Bernanke and his Accomodative policies

Discussion in 'Economics' started by jueco2005, Mar 25, 2010.

  1. Bernanke Says Economy Needs ‘Accommodative’ Policies (Update2)
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    By Scott Lanman

    March 25 (Bloomberg) -- Federal Reserve Chairman Ben S. Bernanke said the U.S. economy still needs low interest rates and that the central bank will be ready to tighten credit “at the appropriate time.”

    “The economy continues to require the support of accommodative monetary policies,” Bernanke said today in prepared testimony to the House Financial Services Committee, repeating parts of a statement to the panel from last month. “However, we have been working to ensure that we have the tools to reverse, at the appropriate time, the currently very high degree of monetary stimulus.”

    The central bank chief and his colleagues have been outlining their strategy for tightening credit in time to prevent the recovery from stoking inflation. Officials are concerned that the federal funds rate, their main policy tool for 20 years, isn’t as effective as before in influencing borrowing costs.

    “As the expansion matures, the Federal Reserve will need to begin to tighten monetary conditions to prevent the development of inflationary pressures,” Bernanke said in the text of remarks. “We have full confidence that, when the time comes, we will be ready to do so.”

    Treasury two-year notes rose after Bernanke’s comments, pushing the yield down two basis points, or 0.02 percentage point, to 1.07 percent at 11:27 a.m. in New York. The Standard & Poor’s 500 Index rose 0.9 percent to 1,178.71.

    Snow Delay

    Today’s hearing, originally scheduled for Feb. 10, was postponed because of a snowstorm. The Fed went ahead and released Bernanke’s prepared testimony that day, in part to lay the groundwork for a planned increase in the interest rate the central bank charges for direct loans to banks.

    Responding to questions, Bernanke said the “unemployment situation is very weak,” with 40 percent of those without jobs being out of work for a long time, and the housing market is “still quite weak.”

    The Fed raised the so-called discount rate on Feb. 18 to 0.75 percent from 0.50 percent and said the change represented a “normalization” of lending rather than a change in policy. When Bernanke convened the Federal Open Market Committee for its March 16 meeting, policy makers left the benchmark federal funds rate in a range of zero to 0.25 percent and repeated a pledge to keep rates low for an “extended period.”

    Bernanke included that part of the FOMC statement in today’s testimony.

    Emergency Programs

    The Fed chief said closing emergency-loan programs and raising the discount rate “do not constitute a tightening of monetary policy, nor should they be interpreted as signaling any change in the outlook for monetary policy.”

    Raising the interest rate paid on funds deposited by banks at the Fed, as well as so-called reverse repurchase agreements that temporarily drain cash from the banking system, will be among the main tools for tightening credit, Bernanke said.

    Redeeming or selling securities on the balance sheet is an option, “if necessary,” Bernanke said today. In February, he said he doesn’t expect the Fed “in the near term” to sell the $1.43 trillion of housing debt being purchased through the end of this month, “at least until after policy tightening has gotten under way and the economy is clearly in a sustainable recovery.”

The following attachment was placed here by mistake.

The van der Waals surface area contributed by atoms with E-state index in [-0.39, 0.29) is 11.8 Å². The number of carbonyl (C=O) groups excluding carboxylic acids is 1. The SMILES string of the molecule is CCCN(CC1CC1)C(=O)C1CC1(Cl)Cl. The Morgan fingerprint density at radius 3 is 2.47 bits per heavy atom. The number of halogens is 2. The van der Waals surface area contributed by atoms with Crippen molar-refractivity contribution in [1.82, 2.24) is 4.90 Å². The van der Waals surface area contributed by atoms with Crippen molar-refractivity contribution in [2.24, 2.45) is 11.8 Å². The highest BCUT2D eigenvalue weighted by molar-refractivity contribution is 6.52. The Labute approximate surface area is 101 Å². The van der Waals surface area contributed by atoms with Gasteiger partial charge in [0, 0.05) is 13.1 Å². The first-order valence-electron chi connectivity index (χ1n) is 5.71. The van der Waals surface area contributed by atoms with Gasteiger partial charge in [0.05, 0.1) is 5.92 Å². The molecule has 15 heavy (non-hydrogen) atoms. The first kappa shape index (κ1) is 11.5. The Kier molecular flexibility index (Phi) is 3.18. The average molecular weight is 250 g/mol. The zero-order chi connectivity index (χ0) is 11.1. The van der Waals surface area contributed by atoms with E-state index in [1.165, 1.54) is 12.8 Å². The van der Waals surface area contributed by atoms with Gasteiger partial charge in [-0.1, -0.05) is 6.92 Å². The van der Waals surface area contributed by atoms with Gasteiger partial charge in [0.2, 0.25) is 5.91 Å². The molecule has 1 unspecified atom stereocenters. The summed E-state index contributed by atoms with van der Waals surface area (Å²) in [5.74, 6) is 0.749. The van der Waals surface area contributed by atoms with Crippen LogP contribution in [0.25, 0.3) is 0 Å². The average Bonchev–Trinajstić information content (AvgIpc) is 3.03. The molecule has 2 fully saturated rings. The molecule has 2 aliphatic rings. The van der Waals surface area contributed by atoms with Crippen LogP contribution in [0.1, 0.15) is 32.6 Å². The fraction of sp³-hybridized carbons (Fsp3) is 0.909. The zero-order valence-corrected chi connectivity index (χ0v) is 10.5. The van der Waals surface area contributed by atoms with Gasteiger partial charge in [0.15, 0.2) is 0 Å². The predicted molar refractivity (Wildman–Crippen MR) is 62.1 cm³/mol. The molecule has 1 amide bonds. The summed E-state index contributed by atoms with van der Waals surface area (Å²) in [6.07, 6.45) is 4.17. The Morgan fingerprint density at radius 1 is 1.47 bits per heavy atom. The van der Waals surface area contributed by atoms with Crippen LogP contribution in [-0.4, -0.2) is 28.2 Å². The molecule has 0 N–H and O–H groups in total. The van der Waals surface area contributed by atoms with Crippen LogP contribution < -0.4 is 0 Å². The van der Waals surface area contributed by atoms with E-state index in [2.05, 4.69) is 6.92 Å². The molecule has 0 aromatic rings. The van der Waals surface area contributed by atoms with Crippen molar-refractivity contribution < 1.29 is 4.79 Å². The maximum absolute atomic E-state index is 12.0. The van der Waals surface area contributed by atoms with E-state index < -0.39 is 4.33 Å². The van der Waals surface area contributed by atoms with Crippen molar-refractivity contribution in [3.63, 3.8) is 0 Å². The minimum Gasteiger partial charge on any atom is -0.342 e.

The New York Fed said March 8 that it would use money- market mutual funds to eventually help drain as much as $1 trillion from the financial system so the central bank can tighten credit and raise interest rates. The Fed said in a statement on the reverse-repurchase agreement program that “no inference should be drawn about the timing of any prospective monetary policy operation.”

    Rate Outlook

    That move may be months away. U.S. central bankers will begin raising rates at the Nov. 3 FOMC meeting and increase the benchmark lending rate to 0.75 percent by the end of the year, according to the median estimate of economists surveyed by Bloomberg News from March 1 to March 10.

    While the economy is improving, employers are still reluctant to hire, homebuilding is “depressed” and inflation will be “subdued for some time,” the FOMC said March 16. The jobless rate was unchanged in February at 9.7 percent, down from the 26-year high of 10.1 percent in October.

    Some officials want to move away from the low-rate commitment. Kansas City Fed President Thomas Hoenig dissented in March for the second straight meeting and stepped up his objection to the “extended period” language, saying it could “increase risks to longer-run macroeconomic and financial stability,” according to the Fed.

    Last night, Fed Vice Chairman Donald Kohn said he expects the central bank, while unsure how $1 trillion in excess bank reserves will influence prices, will tighten credit early enough to avert an inflationary surge.

    “I am confident the Federal Reserve can and will tighten policy well in advance of any threat to price stability, and successful execution of this exit will demonstrate that these emergency steps need not lead to higher inflation,” Kohn said at Davidson College in Davidson, North Carolina.

    To contact the reporter on this story: Scott Lanman in Washington at
  2. I am so sick of this guy.
  3. jjj1000


    This is becoming madness. I am worried. Really. Bubble Ben is just creating another bubble, to fix our two last bubbles. haha. nuts!